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Journal of Chemistry
Volume 2019, Article ID 7980204, 10 pages
Research Article

Carbonate Solvents and Ionic Liquid Mixtures as an Electrolyte to Improve Cell Safety in Sodium-Ion Batteries

1Applied Physical Chemistry Laboratory (APCLAB), VNU HCM-University of Science, 227 Nguyen Van Cu street, District 5, Ho Chi Minh City, Vietnam
2Biomass Laboratory, VNU HCM-University of Technology, 268 Ly Thuong Kiet Street, District 10, Ho Chi Minh City, Vietnam
3Department of Physical Chemistry, Faculty of Chemistry, VNU HCM-University of Science, 227 Nguyen Van Cu Street, District 5, Ho Chi Minh City, Vietnam

Correspondence should be addressed to P. L. M. Le; nv.ude.sumch@gnuhplml

Received 2 April 2019; Revised 7 June 2019; Accepted 25 June 2019; Published 24 July 2019

Academic Editor: Francisco Javier Deive

Copyright © 2019 T. D. Vo et al. This is an open access article distributed under the Creative Commons Attribution License, which permits unrestricted use, distribution, and reproduction in any medium, provided the original work is properly cited.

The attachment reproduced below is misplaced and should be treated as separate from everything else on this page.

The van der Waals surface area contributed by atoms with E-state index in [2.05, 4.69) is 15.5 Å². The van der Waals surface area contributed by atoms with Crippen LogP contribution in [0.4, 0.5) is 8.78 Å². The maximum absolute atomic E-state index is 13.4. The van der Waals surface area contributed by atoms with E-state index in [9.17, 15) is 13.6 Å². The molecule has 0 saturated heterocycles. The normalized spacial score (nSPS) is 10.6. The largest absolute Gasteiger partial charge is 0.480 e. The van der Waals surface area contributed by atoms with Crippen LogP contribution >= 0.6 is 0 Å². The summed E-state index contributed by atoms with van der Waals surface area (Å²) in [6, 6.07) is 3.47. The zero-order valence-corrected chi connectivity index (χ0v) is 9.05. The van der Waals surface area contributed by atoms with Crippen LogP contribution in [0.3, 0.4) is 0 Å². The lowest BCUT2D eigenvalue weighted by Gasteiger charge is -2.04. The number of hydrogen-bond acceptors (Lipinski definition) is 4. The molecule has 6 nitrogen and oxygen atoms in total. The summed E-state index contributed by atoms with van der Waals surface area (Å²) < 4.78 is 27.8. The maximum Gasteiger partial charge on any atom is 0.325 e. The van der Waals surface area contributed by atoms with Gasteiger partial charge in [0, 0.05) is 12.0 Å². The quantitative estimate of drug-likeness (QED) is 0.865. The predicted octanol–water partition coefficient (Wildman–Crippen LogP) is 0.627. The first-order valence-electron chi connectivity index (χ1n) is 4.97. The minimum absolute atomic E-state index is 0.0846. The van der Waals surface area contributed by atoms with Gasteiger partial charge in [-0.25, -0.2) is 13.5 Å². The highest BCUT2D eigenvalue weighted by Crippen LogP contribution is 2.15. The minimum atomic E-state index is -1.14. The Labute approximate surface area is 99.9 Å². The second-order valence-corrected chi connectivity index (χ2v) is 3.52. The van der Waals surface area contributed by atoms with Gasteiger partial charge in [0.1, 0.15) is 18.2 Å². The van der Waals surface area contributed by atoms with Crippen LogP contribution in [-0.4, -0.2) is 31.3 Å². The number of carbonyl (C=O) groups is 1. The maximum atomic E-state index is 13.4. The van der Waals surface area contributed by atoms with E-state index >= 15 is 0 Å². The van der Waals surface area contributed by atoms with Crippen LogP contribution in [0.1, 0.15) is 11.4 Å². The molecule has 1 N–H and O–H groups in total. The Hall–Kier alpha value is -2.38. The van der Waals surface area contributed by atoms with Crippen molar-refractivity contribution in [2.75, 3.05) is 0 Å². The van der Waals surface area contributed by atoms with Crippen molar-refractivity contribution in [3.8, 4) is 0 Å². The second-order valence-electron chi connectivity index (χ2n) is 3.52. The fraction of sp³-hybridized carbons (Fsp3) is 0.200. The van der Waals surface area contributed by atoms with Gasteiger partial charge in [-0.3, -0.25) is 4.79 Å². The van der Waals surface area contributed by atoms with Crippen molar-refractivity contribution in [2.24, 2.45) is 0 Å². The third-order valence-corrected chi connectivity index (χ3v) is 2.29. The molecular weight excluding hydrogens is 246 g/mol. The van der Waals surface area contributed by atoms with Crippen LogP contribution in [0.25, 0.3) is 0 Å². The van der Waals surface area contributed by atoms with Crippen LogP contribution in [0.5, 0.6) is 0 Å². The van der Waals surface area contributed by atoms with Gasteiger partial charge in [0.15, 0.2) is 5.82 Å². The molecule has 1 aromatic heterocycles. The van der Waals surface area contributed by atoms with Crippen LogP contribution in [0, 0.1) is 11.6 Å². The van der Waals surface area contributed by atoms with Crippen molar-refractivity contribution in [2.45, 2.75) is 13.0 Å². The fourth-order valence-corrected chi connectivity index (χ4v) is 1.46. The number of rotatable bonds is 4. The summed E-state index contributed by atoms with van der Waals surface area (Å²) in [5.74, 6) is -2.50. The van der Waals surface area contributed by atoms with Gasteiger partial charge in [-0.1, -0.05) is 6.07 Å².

Ionic liquid-based electrolytes proved to be effective in terms of alleviating the safety problems associated with lithium/sodium ion batteries, especially for large-scale applications, due to their superior thermal stability and nonflammability. The main disadvantage of ionic liquids is their relatively high viscosity. Adding a suitable amount of organic “thinning” solvents could be a potential solution for this problem: while the electrolyte viscosity is greatly reduced, the electrochemical properties and thermal stability remain almost as good as those of pure ionic liquid. In this study, electrolyte mixtures based on 1-ethyl-3-methylimidazolium bis(trifluoromethanesulfonyl) (EMI-TFSI) and carbonate solvents (EC-PC) were prepared. The electrochemical compatibility in half-cell configuration with respect to sodium metal anode of various electrode materials, including SnS/C, hard carbon (HC), and Na0.44MnO2, was evaluated. Moreover, the thermal stability, the flammability, and the conduction mechanism of such electrolyte mixtures were also explored and discussed.